• AV: PC Tools Infections found: 30,023 Comments: Endorsements from Dr Phil and aside, this AV only caught 82.39 percent of malware on my computer. Not a much better than Clam (the other free AV in the test) and far from what I would install to protect my computer.
  • AV: Protector Infections found:Comments: I was excited to try an AV product from India. Unhappily this one brings up a “nag screen” with each infection it discovers, requiring the user to “click here” to continue. Needless to say, I no intention of clicking through 36,438 nag screens. Plug pulled!
  • AV: Rising Software Infections found: 27,991 Comments: After almost giving up to make this product work, it finally installed and ran on my last attempt. This AV was one of the faster ones, chewing through all my test data in only 47 minutes. However, it only managed to identify 27,991 of the items it scanned.
  • AV: Sophos Infections found:Comments: The software froze the computer and I was unable to run the test. I followed the same procedure I used with other AV software like reinstalling using different options, but the software still wouldn’t run. It seemed like it was trying to call a service that wasn’t running, but for whatever reason, the software either “failed silently” or froze the computer.
  • AV: Trend Micro Infections found: 35,182 Comments: I don’t know what the software meant when it said that “35,001 targets checked” when it should have counted 36,438. It also said “35,182 potential threats found” but it didn’t delete them.
  • AV: Trust Port Infections found: 36,171 Comments: Despite their Web claims of 99.9percent detection, this software only detected 99.26 percent on my tests. Still, it was pretty darned impressive. They use a unique approach by licensing AV engines from 4 other companies which they roll up into their own GUI (AVG, DrWeb, Norman, and Virus Blok ADA). Certainly an excellent AV choice, but still second to G Data in terms of malware identification.
  • AV: Virus Blok ADA (also called VBA) Infections found: 22,417 Comments: The software has a very Spartan GUI and didn’t appear to provide a summary report. In fact I’m not sure that a reporting option even exists. And since this AV identified only 61.52 percent of my malware, the lack of a reporting function doesn’t really matter.
  • AV: Zondex Infections found:Comments: This AV software hails from Australia and I was curious to see how an “Auzzy” product would stack up. The interface feels a lot like Windows 3.1 and settings cannot be adjusted like many other products. Twice the GUI crashed and stopped running. When restarted, it pegged CPU usage at 100percent.
  • AV: Zone Alarm Infections found:Comments: It was the slowest of all AV products tested, scanning only 162 files an hour (2.7 files per minute). I was curious as to why it was so slow until I checked my firewall logs (not ZA or Checkpoint). Apparently the product “phones home” with each and every possible infection. At this rate the test would have taken over 9 days to complete. I pulled the plug after 30 hours.

Products not tested (and why)

  • Inca: Also know as nProtect, the site is mostly in untranslated Korean (hover your mouse over the “Products” icon and see for yourself). I was trying to read the few English words on the site and guess where the link to the software was when the site launched a java script that pegged my CPU usage at 100 percent. Given this experience I chose not to download or test this AV.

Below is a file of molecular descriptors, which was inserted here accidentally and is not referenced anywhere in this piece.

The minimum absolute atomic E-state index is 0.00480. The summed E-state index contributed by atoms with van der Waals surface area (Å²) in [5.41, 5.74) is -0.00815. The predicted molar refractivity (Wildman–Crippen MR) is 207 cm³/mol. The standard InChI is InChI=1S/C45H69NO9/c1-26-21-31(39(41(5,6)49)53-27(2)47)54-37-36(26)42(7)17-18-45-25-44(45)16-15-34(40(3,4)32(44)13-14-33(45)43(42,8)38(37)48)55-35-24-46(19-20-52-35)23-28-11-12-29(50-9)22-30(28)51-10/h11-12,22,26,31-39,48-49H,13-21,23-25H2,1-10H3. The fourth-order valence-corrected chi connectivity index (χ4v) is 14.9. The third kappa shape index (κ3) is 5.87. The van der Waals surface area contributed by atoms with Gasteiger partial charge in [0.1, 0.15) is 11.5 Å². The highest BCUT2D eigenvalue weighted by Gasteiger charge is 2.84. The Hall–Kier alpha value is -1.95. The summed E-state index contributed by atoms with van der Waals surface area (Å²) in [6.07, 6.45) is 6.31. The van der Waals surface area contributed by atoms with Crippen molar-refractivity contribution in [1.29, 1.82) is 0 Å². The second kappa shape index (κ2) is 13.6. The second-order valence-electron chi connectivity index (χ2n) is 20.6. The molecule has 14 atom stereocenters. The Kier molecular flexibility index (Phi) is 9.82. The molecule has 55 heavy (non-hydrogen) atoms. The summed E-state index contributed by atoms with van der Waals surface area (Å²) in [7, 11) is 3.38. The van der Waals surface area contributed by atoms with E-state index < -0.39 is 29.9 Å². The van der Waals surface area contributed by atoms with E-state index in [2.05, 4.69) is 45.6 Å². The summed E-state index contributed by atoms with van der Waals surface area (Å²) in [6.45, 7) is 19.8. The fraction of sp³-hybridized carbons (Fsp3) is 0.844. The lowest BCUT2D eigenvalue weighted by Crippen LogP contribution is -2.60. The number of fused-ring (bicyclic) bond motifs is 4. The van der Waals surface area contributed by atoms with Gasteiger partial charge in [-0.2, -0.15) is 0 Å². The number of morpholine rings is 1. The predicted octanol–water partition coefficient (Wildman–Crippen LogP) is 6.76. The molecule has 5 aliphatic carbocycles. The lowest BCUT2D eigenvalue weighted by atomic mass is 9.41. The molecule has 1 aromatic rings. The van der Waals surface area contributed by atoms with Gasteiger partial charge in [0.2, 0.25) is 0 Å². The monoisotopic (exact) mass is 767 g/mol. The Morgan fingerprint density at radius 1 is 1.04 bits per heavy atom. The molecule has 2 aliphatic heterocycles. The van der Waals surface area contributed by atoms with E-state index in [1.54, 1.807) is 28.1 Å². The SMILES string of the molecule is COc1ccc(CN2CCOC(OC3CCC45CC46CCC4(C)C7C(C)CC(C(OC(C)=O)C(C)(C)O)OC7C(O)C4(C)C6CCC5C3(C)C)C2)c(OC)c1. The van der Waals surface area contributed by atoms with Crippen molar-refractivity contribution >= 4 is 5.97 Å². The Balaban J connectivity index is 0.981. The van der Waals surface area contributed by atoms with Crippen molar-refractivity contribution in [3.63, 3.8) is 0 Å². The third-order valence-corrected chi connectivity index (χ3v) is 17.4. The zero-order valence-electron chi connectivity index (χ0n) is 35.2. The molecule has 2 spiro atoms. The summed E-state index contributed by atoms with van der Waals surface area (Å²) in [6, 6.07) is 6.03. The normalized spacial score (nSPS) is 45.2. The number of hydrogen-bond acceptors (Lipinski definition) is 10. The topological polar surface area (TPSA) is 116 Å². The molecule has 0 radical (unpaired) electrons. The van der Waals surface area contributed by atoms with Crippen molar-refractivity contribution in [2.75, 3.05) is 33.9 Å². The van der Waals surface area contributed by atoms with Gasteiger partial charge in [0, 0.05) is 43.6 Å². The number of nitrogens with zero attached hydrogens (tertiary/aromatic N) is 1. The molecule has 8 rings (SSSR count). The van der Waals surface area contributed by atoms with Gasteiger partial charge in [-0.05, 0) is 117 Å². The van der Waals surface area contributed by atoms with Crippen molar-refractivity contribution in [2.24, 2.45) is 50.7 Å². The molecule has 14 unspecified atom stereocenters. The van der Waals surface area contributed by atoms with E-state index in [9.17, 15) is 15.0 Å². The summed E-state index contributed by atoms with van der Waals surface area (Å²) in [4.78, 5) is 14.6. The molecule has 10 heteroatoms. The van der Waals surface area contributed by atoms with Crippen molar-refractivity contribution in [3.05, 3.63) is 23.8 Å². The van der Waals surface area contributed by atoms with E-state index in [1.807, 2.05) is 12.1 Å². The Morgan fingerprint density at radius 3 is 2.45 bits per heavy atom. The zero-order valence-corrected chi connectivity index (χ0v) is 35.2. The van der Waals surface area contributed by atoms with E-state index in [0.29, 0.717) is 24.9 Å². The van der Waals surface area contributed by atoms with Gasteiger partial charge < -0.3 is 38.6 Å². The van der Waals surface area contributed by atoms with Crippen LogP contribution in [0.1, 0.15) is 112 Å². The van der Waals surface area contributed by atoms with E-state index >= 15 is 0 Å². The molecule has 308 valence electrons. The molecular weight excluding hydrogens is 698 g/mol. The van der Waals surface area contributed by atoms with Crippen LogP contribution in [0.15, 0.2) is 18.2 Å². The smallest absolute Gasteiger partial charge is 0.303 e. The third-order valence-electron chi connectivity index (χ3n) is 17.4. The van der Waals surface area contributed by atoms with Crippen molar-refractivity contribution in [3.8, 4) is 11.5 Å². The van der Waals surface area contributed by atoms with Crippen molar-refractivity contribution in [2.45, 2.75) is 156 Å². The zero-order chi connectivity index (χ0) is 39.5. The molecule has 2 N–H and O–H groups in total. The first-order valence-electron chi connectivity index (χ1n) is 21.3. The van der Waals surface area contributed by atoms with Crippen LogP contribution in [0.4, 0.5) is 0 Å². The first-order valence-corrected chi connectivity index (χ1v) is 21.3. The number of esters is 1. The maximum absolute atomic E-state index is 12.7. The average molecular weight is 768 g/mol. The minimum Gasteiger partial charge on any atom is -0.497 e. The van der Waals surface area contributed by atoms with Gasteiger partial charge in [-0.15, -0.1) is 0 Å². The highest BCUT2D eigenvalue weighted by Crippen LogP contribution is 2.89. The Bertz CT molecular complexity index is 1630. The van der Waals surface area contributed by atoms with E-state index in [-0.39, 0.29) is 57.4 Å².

• Graugon: A program that uses the Clam AV engine, and after seeing how effective this engine is, I chose not to evaluate this product.
  • Norman: The Trust Port AV software uses the Norman AV engines in its product. Since the engine was already being tested (sort of) I chose not to test it again. They also appear not to have a free evaluation copy of their software.
  • Virus Chaser: Another AV product from the People’s Republic of China. For the most part, the site was better translated than the others from Korea and China. However, having said that, the link on the site to download the software is either broken or deliberately severed. I tried many times over the course of a week to download the software.
  • Microsoft OneCare: Cheap shots at the software giant aside, this product is at the end of its life. Microsoft plans to roll out a new anti-malware product in a few months code named “Morro.” Since I decided at the beginning of these tests not to evaluate any AV that is (or will be shortly) discontinued, MS was left out.

RANK — AV Product — Malware Identified — Percentage of Total

  • 1. — G Data — 36,423 — 99.95 percent
  • 2. — Trust Port — 36,171 — 99.26 percent
  • 3. — eScan — 36,146 — 99.20 percent
  • 5. — BitDefender — 36,105 — 99.08 percent
  • 6. — Avira — 35,846 — 98.37 percent
  • 7. — Hauri — 35,325 — 96.94 percent
  • 8. — Trend Micro — 35,182 — 96.55 percent
  • 9. — DrWeb — 34,114 — 93.62 percent
  • 10. — F-Prot — 32,635 — 89.56 percent
  • 11. — Ashampoo — 32,291 — 88.61 percent
  • 12. — Panda — 31,719 — 87.04 percent
  • 13. — BullGuard — 31,608 — 86.74 percent
  • 14. — PCTools — 30,023 — 82.39 percent
  • 15. — Arcabit — 28,944 — 79.43 percent
  • 16. — Rising Software — 27,991 — 76.81 percent
  • 17. — Clam — 27,247 — 74.77 percent
  • 18. — CA — 24,996 — 68.59 percent
  • 19. — ESET — 23,746 — 65.16 percent
  • 20. — VBA — 22,417 — 61.52 percent
  • 21. — AhnLab — 21,301 — 58.45 percent
  • 22. — Norton (Symantec) — 20,404 — 55.99 percent
  • 23. — Kaspersky — 20,289 — 55.68 percent
  • 25. — File Sentry — 111 — 3.04 percent
  • 26. — AVG — 110 — 3.01 percent
  • 27. — Hacker Eliminator — 1 — 0 percent
  • 4 or 24 — Avast — Make sure to read the footnote for this entry in the individual assessment. Avast had either 99.14 percent or 57.67 percent success.

These AV products were eliminated because they reported more malware than actually existed on the computer (false positives): Comodo, DrWeb CureIt, F-Secure and McAfee.

These AV products were eliminated because they caused miscellaneous problems on the test bed (read the individual entries for details): Protector, Sophos, Zondex and Zone Alarm. I offer no explanations why these AV products did not work. I simply report the results that occurred in my test bed.